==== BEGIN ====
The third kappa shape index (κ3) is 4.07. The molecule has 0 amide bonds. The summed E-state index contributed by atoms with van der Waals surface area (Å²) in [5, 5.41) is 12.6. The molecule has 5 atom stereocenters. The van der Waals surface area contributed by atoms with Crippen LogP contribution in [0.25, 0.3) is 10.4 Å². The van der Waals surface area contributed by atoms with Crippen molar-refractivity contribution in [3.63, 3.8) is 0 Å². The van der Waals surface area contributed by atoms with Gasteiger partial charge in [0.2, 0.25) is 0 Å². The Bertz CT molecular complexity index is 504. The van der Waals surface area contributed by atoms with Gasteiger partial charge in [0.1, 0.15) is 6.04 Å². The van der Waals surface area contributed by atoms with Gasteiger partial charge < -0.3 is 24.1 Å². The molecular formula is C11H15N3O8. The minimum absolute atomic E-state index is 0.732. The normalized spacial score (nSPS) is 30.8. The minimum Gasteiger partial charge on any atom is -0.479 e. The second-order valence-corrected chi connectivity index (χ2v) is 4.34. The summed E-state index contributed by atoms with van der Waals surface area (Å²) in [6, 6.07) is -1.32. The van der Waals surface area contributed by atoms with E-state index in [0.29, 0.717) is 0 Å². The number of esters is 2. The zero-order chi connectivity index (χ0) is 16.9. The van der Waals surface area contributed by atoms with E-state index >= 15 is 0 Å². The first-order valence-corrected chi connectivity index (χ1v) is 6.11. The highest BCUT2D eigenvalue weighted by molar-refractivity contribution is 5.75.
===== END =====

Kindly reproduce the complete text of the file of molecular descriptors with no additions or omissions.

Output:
The third kappa shape index (κ3) is 4.07. The molecule has 0 amide bonds. The summed E-state index contributed by atoms with van der Waals surface area (Å²) in [5, 5.41) is 12.6. The molecule has 5 atom stereocenters. The van der Waals surface area contributed by atoms with Crippen LogP contribution in [0.25, 0.3) is 10.4 Å². The van der Waals surface area contributed by atoms with Crippen molar-refractivity contribution in [3.63, 3.8) is 0 Å². The van der Waals surface area contributed by atoms with Gasteiger partial charge in [0.2, 0.25) is 0 Å². The Bertz CT molecular complexity index is 504. The van der Waals surface area contributed by atoms with Gasteiger partial charge in [0.1, 0.15) is 6.04 Å². The van der Waals surface area contributed by atoms with Gasteiger partial charge < -0.3 is 24.1 Å². The molecular formula is C11H15N3O8. The minimum absolute atomic E-state index is 0.732. The normalized spacial score (nSPS) is 30.8. The minimum Gasteiger partial charge on any atom is -0.479 e. The second-order valence-corrected chi connectivity index (χ2v) is 4.34. The summed E-state index contributed by atoms with van der Waals surface area (Å²) in [6, 6.07) is -1.32. The van der Waals surface area contributed by atoms with E-state index in [0.29, 0.717) is 0 Å². The number of esters is 2. The zero-order chi connectivity index (χ0) is 16.9. The van der Waals surface area contributed by atoms with E-state index >= 15 is 0 Å². The first-order valence-corrected chi connectivity index (χ1v) is 6.11. The highest BCUT2D eigenvalue weighted by molar-refractivity contribution is 5.75.